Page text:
Cultural Negotiation in Alchemy of the Soul

Day 10

In my post on Day 1, I wondered, "What does it mean for someone in coastal New England, an area that was once wealthy because of its investment in Afro-Caribbean sugar and rum production, to look at this exhibit?" The exhibit was Alchemy of the Soul: Elixir for the Spirits, a temporary installation by Maria Magdalena Campos-Pons at the Peabody Essex Museum in Salem, MA, and I just finished reading the short book they published to accompany the exhibit. I didn't expect to get an answer, but a partial answer came out of one of the few times the book directly quotes the artist. The exhibit starts in an elevator, where you hear Cuban singer Rafael Navarro Pujada sing a cappella on a 45. Essayist Nancy Pick quoted Campos-Pons reflecting, "Navarro loaded sacks of sugar onto ships that arrived in Boston Harbor," said Campos-Pons. "Here in Boston, you eat the sugar, you drink the rum, but you never hear the voices of the people who produced them. When you put his voice in an elevator in Salem, it's a beautiful gesture of cultural negotiation."

That's what it means. It's cultural negotiation. That's not all that it means, of course. For one thing, labor practices creating sugar and rum are not up to many consumers' ethical standards, and in facing the fact that the laborers are real people, it's harder to ignore our complicity in the system. Attending an art exhibit or reading a book doesn't solve anything. But, it's not intended to. This isn't an exhibit with a call to action; it's an exhibit about memory, and a sense of place.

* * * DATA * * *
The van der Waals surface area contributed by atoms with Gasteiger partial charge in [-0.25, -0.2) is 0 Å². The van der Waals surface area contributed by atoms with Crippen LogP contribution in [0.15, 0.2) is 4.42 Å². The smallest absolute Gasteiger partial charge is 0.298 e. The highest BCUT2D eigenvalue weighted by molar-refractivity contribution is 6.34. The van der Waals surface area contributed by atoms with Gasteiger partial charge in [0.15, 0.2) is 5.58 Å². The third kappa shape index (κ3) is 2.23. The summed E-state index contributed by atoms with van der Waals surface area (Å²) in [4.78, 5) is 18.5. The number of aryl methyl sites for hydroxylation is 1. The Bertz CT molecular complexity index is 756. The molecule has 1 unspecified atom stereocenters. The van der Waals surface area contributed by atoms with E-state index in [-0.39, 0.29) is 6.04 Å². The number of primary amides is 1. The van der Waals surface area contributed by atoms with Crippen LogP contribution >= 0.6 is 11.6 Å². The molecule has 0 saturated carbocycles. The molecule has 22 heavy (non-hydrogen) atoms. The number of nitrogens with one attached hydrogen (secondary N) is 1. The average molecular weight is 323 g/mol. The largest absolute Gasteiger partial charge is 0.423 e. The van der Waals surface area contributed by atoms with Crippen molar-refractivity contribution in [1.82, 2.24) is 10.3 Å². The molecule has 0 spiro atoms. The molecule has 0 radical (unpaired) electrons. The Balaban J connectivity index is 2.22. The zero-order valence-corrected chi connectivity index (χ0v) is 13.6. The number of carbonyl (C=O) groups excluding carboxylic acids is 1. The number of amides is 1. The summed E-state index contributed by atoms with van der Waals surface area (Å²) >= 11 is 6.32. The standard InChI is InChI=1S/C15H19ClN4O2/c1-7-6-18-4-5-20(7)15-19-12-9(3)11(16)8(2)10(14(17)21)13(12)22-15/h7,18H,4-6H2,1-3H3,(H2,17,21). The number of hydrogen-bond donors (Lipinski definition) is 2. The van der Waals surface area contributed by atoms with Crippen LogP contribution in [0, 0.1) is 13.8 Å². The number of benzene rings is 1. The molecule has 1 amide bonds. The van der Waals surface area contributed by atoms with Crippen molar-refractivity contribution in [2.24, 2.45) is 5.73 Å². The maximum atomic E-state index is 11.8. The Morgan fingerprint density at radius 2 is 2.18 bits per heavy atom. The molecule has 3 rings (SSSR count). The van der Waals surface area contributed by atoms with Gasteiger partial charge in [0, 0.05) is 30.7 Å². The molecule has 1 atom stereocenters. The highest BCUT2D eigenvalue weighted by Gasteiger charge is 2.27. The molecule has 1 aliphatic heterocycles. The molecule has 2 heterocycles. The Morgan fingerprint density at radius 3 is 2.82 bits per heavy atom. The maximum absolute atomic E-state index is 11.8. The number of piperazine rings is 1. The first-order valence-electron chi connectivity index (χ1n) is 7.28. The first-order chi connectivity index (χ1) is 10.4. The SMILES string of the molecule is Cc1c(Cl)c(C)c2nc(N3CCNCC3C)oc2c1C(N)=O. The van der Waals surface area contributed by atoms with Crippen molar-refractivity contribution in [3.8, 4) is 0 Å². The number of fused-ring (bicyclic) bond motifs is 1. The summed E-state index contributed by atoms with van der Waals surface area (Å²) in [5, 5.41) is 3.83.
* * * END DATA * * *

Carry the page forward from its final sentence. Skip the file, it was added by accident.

Image is of the inside of a frieght elevator. Stacks of sugar in cloth bags rest on pallets, surrounding an old record player on a crate.
Maria Magdalena Campos-Pons, Alchemy of the Soul, Elixir for the Spirits, 2015,  Peabody Essex Museum. Photograph by Peter Vanderwarker.

I wish that the exhibit book had more of the artist's own thoughts on the work. I was hoping for an artist's statement at the least. But she and the composer of the exhibit's soundscapes, Neil Leonard, are profiled and quoted by curators and essayists who provide third-person context for the art. Even though I wanted more in first person, I appreciated seeing the exhibit placed in historical and art historical context.

I could probably write a short book about my thoughts on this short book, but I'll pause here for now. Do I think that you, the casual museum-goer, should see Maria Magdalena Campos-Pons's art the next chance you get? Absolutely! The immersive quality of this installation in particular made it easy to get something out of it whether or not you "get" contemporary art, and her work is really powerful. 

Next time on A Catalog of Curiosity, I'll talk more generally about the experience of reading an exhibition catalog.